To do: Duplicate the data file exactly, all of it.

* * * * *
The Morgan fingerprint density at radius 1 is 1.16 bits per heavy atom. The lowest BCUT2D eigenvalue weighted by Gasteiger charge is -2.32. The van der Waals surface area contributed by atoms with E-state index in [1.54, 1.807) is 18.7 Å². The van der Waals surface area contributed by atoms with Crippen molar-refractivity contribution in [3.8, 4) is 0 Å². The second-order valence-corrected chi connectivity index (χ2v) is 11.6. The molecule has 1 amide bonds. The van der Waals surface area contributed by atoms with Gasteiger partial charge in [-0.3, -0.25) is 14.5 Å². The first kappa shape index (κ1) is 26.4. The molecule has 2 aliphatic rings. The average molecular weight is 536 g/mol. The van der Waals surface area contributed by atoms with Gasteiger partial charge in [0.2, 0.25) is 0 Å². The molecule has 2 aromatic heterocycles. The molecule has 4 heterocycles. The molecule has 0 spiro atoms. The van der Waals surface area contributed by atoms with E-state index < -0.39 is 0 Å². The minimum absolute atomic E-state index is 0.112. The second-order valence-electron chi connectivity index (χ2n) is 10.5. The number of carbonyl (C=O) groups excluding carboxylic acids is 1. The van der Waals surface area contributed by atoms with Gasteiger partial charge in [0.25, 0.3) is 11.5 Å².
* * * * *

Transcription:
The Morgan fingerprint density at radius 1 is 1.16 bits per heavy atom. The lowest BCUT2D eigenvalue weighted by Gasteiger charge is -2.32. The van der Waals surface area contributed by atoms with E-state index in [1.54, 1.807) is 18.7 Å². The van der Waals surface area contributed by atoms with Crippen molar-refractivity contribution in [3.8, 4) is 0 Å². The second-order valence-corrected chi connectivity index (χ2v) is 11.6. The molecule has 1 amide bonds. The van der Waals surface area contributed by atoms with Gasteiger partial charge in [-0.3, -0.25) is 14.5 Å². The first kappa shape index (κ1) is 26.4. The molecule has 2 aliphatic rings. The average molecular weight is 536 g/mol. The van der Waals surface area contributed by atoms with Gasteiger partial charge in [0.2, 0.25) is 0 Å². The molecule has 2 aromatic heterocycles. The molecule has 4 heterocycles. The molecule has 0 spiro atoms. The van der Waals surface area contributed by atoms with E-state index < -0.39 is 0 Å². The minimum absolute atomic E-state index is 0.112. The second-order valence-electron chi connectivity index (χ2n) is 10.5. The number of carbonyl (C=O) groups excluding carboxylic acids is 1. The van der Waals surface area contributed by atoms with Gasteiger partial charge in [0.25, 0.3) is 11.5 Å².